Originally Published MDDI July 2005
|Close-up of the lithium tantalate crystal. A tungsten needle is used as an ion source.|
Sustainable nuclear fusion is the Holy Grail for many scientists. One research team has gotten closer, inventing a surprisingly simple room-temperature desktop fusion machine. Although it won't power entire cities, the device may be used in imaging or radiation therapy.
|Brian Naranjo (left) and Seth Putterman have created a fusion device that could
resonate in the device industry.
Researchers from the University of California, Los Angeles (UCLA), are looking for ways to use the long-awaited technology. Targeting cancer cells for radiation could be an option in the near future. There is also a possibility that small pieces of crystal injected into the body can create radiation directly, says Seth Putterman, one of the researchers and a professor of physics at UCLA. Other team members are Brian Naranjo, a physics graduate student, and James Gimzewski, professor of chemistry.
The device relies on an asymmetric chunk of lithium tantalite crystal. Slowly heating the pyroelectric crystal from freezing to room temperature causes positive and negative charges to migrate to opposite ends of the crystal and form an electric field.
The team conducted experiments using the crystal to create a low-power cold fusion device.
|A cross-sectional image of the ion beam generated from the crystal.|
The crystal was slowly heated from –33° to 7°C in approximately 31¼2 minutes in a deuterated atmosphere. Deuterium is an isotope of hydrogen. The deuterium ions accelerated to about 1% of the speed of light. Once the beam had traveled about 1 cm, it struck the tip of a tungsten needle connected to the crystal. The beam then fused with the deuterium nuclei on the surface. The fusion produced 400 times more neutrons than the lab's background measurements.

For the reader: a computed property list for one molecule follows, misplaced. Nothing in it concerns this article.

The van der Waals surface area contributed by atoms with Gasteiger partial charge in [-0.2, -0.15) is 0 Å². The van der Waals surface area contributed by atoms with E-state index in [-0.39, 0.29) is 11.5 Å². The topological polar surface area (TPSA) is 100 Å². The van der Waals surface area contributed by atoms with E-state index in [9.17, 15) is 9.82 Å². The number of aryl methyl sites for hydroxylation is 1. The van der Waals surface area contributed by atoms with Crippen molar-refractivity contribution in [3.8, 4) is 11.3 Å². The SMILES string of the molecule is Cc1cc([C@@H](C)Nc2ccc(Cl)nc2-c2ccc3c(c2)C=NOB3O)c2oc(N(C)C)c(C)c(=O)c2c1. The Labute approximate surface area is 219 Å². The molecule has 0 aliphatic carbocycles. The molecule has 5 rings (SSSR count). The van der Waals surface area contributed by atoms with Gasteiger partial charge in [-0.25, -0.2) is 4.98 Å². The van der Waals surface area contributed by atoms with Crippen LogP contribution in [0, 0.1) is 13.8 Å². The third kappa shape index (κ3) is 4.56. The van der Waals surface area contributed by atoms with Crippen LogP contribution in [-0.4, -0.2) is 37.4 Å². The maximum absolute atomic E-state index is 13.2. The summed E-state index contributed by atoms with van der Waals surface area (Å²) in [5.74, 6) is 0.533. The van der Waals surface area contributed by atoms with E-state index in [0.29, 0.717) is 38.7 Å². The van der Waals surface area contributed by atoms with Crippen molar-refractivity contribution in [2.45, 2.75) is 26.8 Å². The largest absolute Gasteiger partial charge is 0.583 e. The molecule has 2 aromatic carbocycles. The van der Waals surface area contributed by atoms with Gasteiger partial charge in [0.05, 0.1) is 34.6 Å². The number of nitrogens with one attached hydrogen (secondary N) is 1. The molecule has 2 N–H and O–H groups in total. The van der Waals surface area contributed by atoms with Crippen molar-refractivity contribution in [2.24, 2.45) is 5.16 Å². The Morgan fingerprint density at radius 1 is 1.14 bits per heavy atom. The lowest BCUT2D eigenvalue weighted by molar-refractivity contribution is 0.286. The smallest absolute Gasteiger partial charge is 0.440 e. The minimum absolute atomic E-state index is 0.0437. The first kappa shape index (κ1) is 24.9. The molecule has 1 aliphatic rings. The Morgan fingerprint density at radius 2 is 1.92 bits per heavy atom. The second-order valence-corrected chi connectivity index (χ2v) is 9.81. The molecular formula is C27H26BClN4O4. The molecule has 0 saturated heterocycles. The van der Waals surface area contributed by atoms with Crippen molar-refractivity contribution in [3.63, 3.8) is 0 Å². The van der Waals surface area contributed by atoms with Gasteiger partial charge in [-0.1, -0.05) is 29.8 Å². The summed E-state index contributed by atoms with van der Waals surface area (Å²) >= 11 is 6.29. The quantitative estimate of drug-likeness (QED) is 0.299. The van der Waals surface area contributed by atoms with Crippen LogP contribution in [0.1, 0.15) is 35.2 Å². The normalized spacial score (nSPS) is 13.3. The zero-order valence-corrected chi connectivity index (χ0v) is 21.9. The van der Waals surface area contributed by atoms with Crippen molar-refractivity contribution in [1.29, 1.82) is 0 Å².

According to Putterman, the process emits 1000 neutrons per second and can be sustained for up to 8 hours. “The fusion is a main point, but the x-ray portion is also a very serious part of the technology,” Putterman says.
Eventually this could lead to some intriguing solutions for treating cancer. “We want to shrink the crystal down to 1 mm,” he says. “From there, it can be injected into the body to deliver individual radiation doses to tumors.”
For now, research in fusion technology will be continued by UCLA, but could get funded by some other program. The researchers say that this method of producing nuclear fusion won't be useful for normal power generation, but it might find applications in the generation of neutron beams for research purposes, and perhaps as a propulsion mechanism for miniature spacecraft.
As for bringing a finished device to market, Putterman is hands-off, saying he prefers the research. “Our job is proof of principle—we'll leave the marketing to the engineers.”
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